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May 1, 2010 / thatsarahdean

Two million cab drivers can’t be wrong

First published in Third Way magazine, May 2010. Guest article covering for regular columnist.

Regular columnist Jude Simpson is on maternity leave. By all accounts having a baby is pretty life changing, as anyone who has ever typed Parent into Wikipedia or Googled “What is it like to have children?” can tell you. But it’s not just Jude who is having life changing experiences at the moment, I too have been learning to cope with sleepless nights, an inability to concentrate and an unerring feeling that things will be never be the same again. This is because I have just started reading Stephanie Meyer’s Twilight.

To clarify I am not a moody goth teenage girl. I am thirty-four year old woman. None of my clothes are tie-dyed. I watch Larkrise to Candleford out of choice. I have a pension. And yet I really, really like Twilight.

(NB there are plenty of articles you can read about the pros and cons of Christians reading Twilight and this isn’t one of them. If you want to read one those, just type “ Twilight why don’t Christians calm down, it’s not real” into Google.)

When the third book in the series was reviewed last year on Simon Mayo’s Five Live radio show, a panel of men and women, aged 35 and over, all agreed that it was a well-written and engaging book that they had all enjoyed. However I doubt that on hearing this review the average Five Live audience member pulled over his cab and ran into the nearest Waterstones to snap up the third installment, because let’s face it we don’t just judge a book by it’s cover, we judge the person reading it too.

I am sure we would all be braver with our book choices if the marketing and cover art was a bit less prescriptive. I am definitely a bit embarrassed reading Twilight in public. I feel sure I am being judged by my fellow commuters as some kind of lame “kidult”, someone emotionally stunted who refuses to read anything aimed adults, like the Metro for example. (However I should add that I don’t think that the book is not entirely to blame for this scorn, the Hello Kitty hair clips and the fact I am wearing mittens and a duffle coat probably compound this judgement.)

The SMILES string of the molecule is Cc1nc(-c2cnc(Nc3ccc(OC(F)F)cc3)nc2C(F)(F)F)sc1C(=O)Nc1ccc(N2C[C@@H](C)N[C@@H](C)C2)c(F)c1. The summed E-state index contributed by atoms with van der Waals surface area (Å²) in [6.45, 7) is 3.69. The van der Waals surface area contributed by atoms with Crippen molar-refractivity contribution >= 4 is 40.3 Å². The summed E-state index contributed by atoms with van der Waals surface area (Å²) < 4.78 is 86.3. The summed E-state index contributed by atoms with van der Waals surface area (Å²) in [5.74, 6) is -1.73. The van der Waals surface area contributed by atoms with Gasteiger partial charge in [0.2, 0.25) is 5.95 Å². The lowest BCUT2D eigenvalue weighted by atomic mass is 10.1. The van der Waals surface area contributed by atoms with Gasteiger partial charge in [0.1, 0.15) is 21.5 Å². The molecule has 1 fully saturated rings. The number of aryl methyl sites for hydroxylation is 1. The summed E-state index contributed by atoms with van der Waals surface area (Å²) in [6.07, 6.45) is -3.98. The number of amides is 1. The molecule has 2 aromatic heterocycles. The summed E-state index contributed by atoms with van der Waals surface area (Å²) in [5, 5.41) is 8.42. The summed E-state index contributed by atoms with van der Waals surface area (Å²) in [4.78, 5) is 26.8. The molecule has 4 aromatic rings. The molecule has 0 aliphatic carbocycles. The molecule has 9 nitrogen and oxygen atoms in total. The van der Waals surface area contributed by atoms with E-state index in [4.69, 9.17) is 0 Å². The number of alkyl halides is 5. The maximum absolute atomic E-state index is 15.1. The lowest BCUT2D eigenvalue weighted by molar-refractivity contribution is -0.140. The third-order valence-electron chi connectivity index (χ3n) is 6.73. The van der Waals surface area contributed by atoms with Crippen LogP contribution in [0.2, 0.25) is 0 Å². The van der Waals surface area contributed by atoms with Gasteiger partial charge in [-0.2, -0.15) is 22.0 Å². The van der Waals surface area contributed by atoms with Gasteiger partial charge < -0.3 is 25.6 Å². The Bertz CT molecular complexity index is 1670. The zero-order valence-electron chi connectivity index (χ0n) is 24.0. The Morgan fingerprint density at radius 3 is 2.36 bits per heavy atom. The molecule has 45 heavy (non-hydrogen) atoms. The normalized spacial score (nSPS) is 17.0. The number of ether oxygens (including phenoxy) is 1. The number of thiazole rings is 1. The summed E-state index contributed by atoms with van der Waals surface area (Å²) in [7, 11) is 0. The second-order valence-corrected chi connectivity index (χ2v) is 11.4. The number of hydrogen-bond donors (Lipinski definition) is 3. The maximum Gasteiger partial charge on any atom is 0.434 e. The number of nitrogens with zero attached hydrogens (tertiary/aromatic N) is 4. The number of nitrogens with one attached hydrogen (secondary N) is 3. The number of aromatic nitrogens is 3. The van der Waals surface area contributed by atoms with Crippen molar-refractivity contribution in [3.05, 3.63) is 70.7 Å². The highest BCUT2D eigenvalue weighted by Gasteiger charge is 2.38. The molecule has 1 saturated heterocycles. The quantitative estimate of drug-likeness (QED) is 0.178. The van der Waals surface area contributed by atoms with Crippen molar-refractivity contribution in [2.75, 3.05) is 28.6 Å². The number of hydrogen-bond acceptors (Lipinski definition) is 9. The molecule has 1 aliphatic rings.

If the covers of Andy McNab’s books looked a bit less warmongering, then more Quakers would read them. If there was a gingham cover on Cormac McCarthy’s The Road it might appeal to yummy mummies, who might find it useful as a post apocalyptic parenting manual. I would gladly read any Christian book, with a cover that confirmed it was neither sanctimonious, boring or really American. However until this happens we need to be braver with our reading choices.

But the fact we are challenged to be thoughtful, compassionate, thoughtful people, seeking to understand and love other people around us. If living a radical and authentic life is it’s about small steps, then choosing a book against type is not exactly earth shattering, but perhaps is a start to radical and authentic living

So next time you are in Waterstones stuck on what to get as your third three for two. I suggest pick the least likely book on the table.Sometimes our faith is about big moves, protest making difference, getting out of our comfort zone.


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